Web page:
Proposed rules under Food Safety Modernization Act are putting new demands on food and beverage companies for prevention-based risk controls. FSMA specifically addresses issues related to this for both foreign and domestic suppliers. This is going to mean either allocating more people and more time or coming up with modern ways to address these increasing and emerging demands.
Gary Nowacki, CEO at TraceGains, Inc. will address the topic of Supplier Qualification and Management at Food Safety Tech’s Food Safety Consortium to be held next month in Chicago. He will speak about how companies are struggling with managing up-stream supplier and ingredient risk and how they can both save time and be more in control of these challenges by using powerful tools and techniques.
Nowacki says that often companies have partial information on necessary documents: “Previously, companies might have felt ok about having at least certain data on their suppliers. That’s not enough under FSMA and the increasing demands of GFSI schemes, audits, and auditors.” By automating tasks that free up valuable human resources to focus on more complex issues, says Nowacki.
Giving an example, he says think about automatically sending out notices to suppliers who are non-compliant on certain information or documents so that a valuable resource doesn’t have to waste time calling or emailing the suppliers.
The role of desk audits
Another way to strengthen supplier relationships is by doing desk audits, the topic that Chris Petrlik-Siegel, Supplier Quality Manager at TIC Gums, will address at the Food Safety Consortium.
In a desk audit, the auditor checks to see if a supplier’s system as documented meets the requirements of the GFSI code under which they are certified. It also confirms if the concerned person has validated and verified the Food Safety Plans and Food Quality Plans. The Desk Audit can be conducted as an off-site or on-site activity and issues found during the Desk Audit will be documented as non-conformities. Depending on the number and type of non-conformities documented, the audit will move to the next phase – the Facility Audit – or not move forward until and critical and major non-conformities identified are properly corrected and corrective action is verified.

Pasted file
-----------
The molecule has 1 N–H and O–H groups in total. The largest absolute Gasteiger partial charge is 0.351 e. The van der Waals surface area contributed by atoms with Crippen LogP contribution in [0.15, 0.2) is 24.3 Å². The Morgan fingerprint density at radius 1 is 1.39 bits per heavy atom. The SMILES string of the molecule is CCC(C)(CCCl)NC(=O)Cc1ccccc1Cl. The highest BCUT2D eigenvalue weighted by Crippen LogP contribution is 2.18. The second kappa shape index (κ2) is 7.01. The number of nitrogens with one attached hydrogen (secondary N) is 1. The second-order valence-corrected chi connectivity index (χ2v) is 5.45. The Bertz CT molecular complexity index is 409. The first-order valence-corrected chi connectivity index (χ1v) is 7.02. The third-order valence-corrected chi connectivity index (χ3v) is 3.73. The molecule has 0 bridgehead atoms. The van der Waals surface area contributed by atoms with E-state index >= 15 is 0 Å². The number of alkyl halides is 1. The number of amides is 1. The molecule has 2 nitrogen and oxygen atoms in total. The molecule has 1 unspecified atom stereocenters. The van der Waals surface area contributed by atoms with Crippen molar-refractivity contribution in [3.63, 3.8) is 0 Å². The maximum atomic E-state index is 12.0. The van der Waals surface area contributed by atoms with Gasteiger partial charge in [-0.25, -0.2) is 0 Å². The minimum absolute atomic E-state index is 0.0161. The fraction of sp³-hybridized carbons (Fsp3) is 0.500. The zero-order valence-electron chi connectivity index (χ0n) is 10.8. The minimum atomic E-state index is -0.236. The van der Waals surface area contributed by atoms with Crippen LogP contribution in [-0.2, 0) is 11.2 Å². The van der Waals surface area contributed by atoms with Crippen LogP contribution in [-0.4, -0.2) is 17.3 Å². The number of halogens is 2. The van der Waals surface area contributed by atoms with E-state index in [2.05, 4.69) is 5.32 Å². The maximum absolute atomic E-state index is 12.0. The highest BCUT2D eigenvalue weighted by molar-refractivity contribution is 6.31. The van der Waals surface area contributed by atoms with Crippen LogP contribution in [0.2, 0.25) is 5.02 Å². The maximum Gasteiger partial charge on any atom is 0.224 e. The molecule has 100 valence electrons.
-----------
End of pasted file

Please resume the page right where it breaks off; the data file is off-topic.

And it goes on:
“Desk audits are a great way to check how ready you are to be audited. These take a lot less time than an on-site audit, and really help in preparing for the actual audit. Desk audits are more to establish or strengthen the partnership with the supplier rather than to work on an audit for the purpose of complying with regulations,” says Petrlik-Siegel.
She explains that many times, a food company visits a supplier to do an audit, and realizes that it’s a waste of time due to lack of preparedness of the supplier. “Now due to new rules being proposed under FSMA, as an end product supplier, we are responsible for the ingredients in the products, and all the products we are importing from foreign suppliers. So we rely on in-depth audits to ensure that our suppliers have robust systems and procedures in place, in addition to what we follow in-house,” describes Petrlik-Siegel.
So with 70 suppliers, each on an average supplying about 10 ingredients, the Quality Manager stresses on the importance of desk audits preparing you for the final site audits, and also for better compliance with FSMA rules. It’s often overwhelming to do a thorough audit in a matter of one or two days, so it helps to look at documentation and identify any gaps ahead of time, Petrlik-Siegel adds.
Listen to Nowacki and Petrlik-Siegel speak about Supplier Qualification and Management at the Food Safety Consortium. Click here for more information and to register.